Fortune 500’s Reach a Social Media Plateau According to Annual Benchmarking Study

For the first time in the past 4 years there is virtually no change in Fortune 500 companies adopting Facebook, Twitter or Blogging, according to new study by the Center for Marketing Research at the University of Massachusetts Dartmouth

  • Share on TwitterShare on FacebookShare on Google+Share on LinkedInEmail a friend

Dr. Nora Ganim Barnes, PhD, Senior Fellow, Society for New Communications Research & Chancellor Professor of Marketing at the University of Massachusetts Dartmouth

These results may signal a leveling off and possibly retrenchment when it comes to the adoption of social media among the 2011 Fortune 500.

San Jose, CA/Dartmouth, MA (PRWEB) October 26, 2011

The adoption of the most popular social media tools by the Fortune 500 appears to be leveling off, with little or no change in the past year. Close to one third of these corporate giants are without either a Twitter or Facebook account. While the percent of companies blogging remains at 23%, that number now represents 114 companies with blogs instead of the 116 recorded last year. These are among the key findings of the latest benchmarking study conducted by Dr. Nora Ganim Barnes, Ph.D., Senior Fellow and Research Chair of the Society for New Communications Research and Chancellor Professor of Marketing at the University of Massachusetts Dartmouth.

The new report is the outcome of a statistically sound study of the 2011 Fortune 500 list. The study examined these institutions to quantify their adoption of social media tools and technologies. This is the fourth year that Barnes has tracked social media usage by this sector, and it is the only statistically sound longitudinal study of its kind with every company in the Fortune 500 included.

The research shows that

  • 23% (114) of the primary Fortune 500 corporations have an external corporate blog. This represents a leveling off since 2010 and only a 1% increase over the 2009 study.
  • Fortune 500 companies are blogging at a lower rate than other business groups, specifically the Inc. 500. In 2010, 50% of the Inc. 500 had corporate blogs and in 2009 45% had externally-facing corporate blogs.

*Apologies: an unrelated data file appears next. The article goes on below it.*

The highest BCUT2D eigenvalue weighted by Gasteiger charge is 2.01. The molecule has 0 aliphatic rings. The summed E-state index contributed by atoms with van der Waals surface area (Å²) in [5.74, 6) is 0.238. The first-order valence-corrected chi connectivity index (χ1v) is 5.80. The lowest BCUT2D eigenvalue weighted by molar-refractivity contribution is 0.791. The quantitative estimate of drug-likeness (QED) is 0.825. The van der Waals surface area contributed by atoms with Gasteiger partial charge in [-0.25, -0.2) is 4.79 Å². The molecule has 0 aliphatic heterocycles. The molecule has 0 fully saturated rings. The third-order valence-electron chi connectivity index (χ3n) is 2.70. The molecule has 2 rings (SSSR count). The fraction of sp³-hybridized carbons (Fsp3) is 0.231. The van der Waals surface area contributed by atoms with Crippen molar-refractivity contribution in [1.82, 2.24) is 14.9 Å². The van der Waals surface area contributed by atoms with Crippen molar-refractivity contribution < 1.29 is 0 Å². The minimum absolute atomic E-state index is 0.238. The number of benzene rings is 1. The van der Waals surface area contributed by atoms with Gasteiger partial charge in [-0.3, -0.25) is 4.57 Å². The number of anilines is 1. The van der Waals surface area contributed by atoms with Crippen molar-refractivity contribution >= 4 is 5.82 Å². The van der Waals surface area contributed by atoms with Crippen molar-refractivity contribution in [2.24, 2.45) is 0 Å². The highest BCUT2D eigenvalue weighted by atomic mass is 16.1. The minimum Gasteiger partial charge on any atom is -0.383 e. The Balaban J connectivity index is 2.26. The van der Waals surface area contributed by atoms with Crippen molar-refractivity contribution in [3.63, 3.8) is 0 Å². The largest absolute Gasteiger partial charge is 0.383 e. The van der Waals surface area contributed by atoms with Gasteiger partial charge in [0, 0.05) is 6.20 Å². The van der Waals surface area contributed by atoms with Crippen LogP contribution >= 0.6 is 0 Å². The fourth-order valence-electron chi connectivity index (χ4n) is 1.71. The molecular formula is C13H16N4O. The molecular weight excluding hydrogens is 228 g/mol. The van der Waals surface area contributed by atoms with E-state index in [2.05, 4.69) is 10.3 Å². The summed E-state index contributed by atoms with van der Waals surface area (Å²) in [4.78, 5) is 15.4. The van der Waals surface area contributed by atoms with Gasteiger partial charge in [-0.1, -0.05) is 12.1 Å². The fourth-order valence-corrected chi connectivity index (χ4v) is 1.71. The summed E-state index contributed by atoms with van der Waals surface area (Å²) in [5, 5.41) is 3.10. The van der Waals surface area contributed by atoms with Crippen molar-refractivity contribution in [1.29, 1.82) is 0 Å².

• 62% (308) of Fortune 500 primary companies have corporate Twitter accounts. This is an increase of only 2% over the 2010 Fortune 500.
  • 58% (289) of the 2010 Fortune 500 have a Facebook presence. There is an increase of only 2% over the 2010 Fortune 500.
  • Specialty Retail stores are most likely to have a blog. These include Home Depot, Best Buy, Toys-R-Us and BJ’s Wholesale.
  • 31% of the 2011 Fortune 500 do not have a Twitter account or a Facebook presence.

“These results may signal a leveling off and possibly retrenchment when it comes to the adoption of social media among the 2011 Fortune 500. There is also evidence of change in the adoption of these tools by industry and a clear sign from some companies that these are not part of their communications strategy. Given that the Fortune 500 are the titans of American business, we may be seeing the slowdown in business adoption of social media. At the very least, this group appears to have slowed or stopped its adoption of the three most prominent tools – Blogging, Facebook and Twitter, stated Barnes.”

A full copy of the new research report can be downloaded at:
http://www.umassd.edu/cmr/studiesresearch/

Additionally, Barnes will publish a paper based on the findings in an upcoming issue of the Society for New Communications Research’s Journal of New Communications Research.

About the Center for Marketing Research at the University of Massachusetts Dartmouth
To facilitate the economic development of the region by providing an affordable, high-quality economic alternative to meeting business needs for research, training, and consulting in any and all aspects of Marketing. The Center for Marketing Research is associated with and maintains a close relationship with the Chambers of Commerce within southeastern Massachusetts. This unique relationship provides the Center with an effective business networking capability. For more information, visit http://www.umassd.edu/cmr/.

About the Society for New Communications Research (SNCR)
The Society for New Communications Research is a global nonprofit 501(c)(3) research and education foundation and think tank focused on the advanced study of the latest developments in new media and communications, and their effect on traditional media and business models, communications, culture and society. For more information, visit http://sncr.org.

###